USA Today had an article about the relationship between crabbiness and IQ as people age. Here are the quotes from Jacqueline Bichsel of Morgan State University in Baltimore:
* A hunger for knowledge and adventure seems to sharpen minds in early adulthood and middle age, but after age 60, it's not the most gung-ho but the most disagreeable people who are the smartest.
* Before age 60, those with a more open personality as evidenced by an eagerness to learn new things and to gain experiences were the brightest. After 60, an open personality had no relationship to intelligence, and personality overall mattered less. In the older ages, the most agreeable had the lowest IQs.
* Seeking out information and being open to adventure could build general knowledge at younger ages, Bichsel suggests. But in older adults, this accumulation of facts may do less to promote intelligence. Instead, more challenging and argumentative people may be giving themselves more of the mental workout needed to keep their minds young.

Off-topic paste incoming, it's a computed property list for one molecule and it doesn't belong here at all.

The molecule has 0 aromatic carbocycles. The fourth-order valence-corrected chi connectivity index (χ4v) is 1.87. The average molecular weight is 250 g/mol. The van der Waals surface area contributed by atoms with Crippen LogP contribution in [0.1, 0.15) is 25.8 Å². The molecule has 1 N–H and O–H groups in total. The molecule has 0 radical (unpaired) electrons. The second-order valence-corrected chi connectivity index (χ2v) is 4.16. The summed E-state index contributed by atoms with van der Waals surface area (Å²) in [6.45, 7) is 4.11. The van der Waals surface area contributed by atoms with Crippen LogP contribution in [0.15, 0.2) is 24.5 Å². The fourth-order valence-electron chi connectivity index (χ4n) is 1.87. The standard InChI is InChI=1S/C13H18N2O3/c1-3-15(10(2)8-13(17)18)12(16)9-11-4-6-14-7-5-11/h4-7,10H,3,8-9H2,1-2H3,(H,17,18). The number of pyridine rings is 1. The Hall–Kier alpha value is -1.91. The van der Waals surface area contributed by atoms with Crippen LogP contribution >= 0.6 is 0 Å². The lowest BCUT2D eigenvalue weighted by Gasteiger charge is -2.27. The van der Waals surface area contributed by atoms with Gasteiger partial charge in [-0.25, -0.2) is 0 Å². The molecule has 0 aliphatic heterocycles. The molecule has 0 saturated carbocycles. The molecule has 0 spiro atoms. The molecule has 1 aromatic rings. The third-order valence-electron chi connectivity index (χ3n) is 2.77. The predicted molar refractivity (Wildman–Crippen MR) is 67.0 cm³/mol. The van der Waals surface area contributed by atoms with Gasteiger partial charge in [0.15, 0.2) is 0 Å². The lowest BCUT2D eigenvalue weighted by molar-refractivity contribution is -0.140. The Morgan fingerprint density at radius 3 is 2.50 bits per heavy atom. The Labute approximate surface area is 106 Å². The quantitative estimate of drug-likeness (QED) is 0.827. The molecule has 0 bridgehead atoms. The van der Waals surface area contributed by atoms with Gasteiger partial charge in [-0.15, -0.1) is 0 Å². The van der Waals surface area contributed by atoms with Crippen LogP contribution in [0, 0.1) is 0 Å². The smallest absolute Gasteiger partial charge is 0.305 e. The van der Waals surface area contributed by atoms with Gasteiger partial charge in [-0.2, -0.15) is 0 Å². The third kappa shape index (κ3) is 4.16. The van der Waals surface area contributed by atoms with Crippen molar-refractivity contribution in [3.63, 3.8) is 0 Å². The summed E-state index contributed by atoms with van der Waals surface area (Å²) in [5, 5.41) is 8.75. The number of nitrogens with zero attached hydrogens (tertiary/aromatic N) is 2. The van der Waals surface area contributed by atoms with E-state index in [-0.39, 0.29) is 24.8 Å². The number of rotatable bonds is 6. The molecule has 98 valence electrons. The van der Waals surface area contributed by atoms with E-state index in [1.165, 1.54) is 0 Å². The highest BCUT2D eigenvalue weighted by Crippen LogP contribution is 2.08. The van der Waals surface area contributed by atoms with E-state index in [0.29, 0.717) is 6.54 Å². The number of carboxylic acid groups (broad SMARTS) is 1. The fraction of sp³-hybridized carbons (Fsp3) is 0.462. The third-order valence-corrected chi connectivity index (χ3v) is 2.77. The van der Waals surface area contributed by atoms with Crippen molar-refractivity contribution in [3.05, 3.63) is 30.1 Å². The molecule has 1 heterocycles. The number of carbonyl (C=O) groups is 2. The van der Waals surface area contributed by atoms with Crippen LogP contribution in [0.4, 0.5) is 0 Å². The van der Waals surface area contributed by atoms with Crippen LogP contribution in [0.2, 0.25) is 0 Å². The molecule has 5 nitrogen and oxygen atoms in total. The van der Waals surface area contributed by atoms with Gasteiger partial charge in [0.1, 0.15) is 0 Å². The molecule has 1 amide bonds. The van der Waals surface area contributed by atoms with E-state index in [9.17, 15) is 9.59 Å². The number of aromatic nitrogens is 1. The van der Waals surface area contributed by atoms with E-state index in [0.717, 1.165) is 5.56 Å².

* Better educated, wealthier adults, who generally have higher IQs, may not react cheerfully to the patronizing treatment that is often given to the elderly, says Park, an expert on cognitive aging at the University of Illinois, Urbana-Champaign. Such people "have more of a sense of mastery and entitlement. So it could be high ability that's causing their disagreeable quality and not vice versa."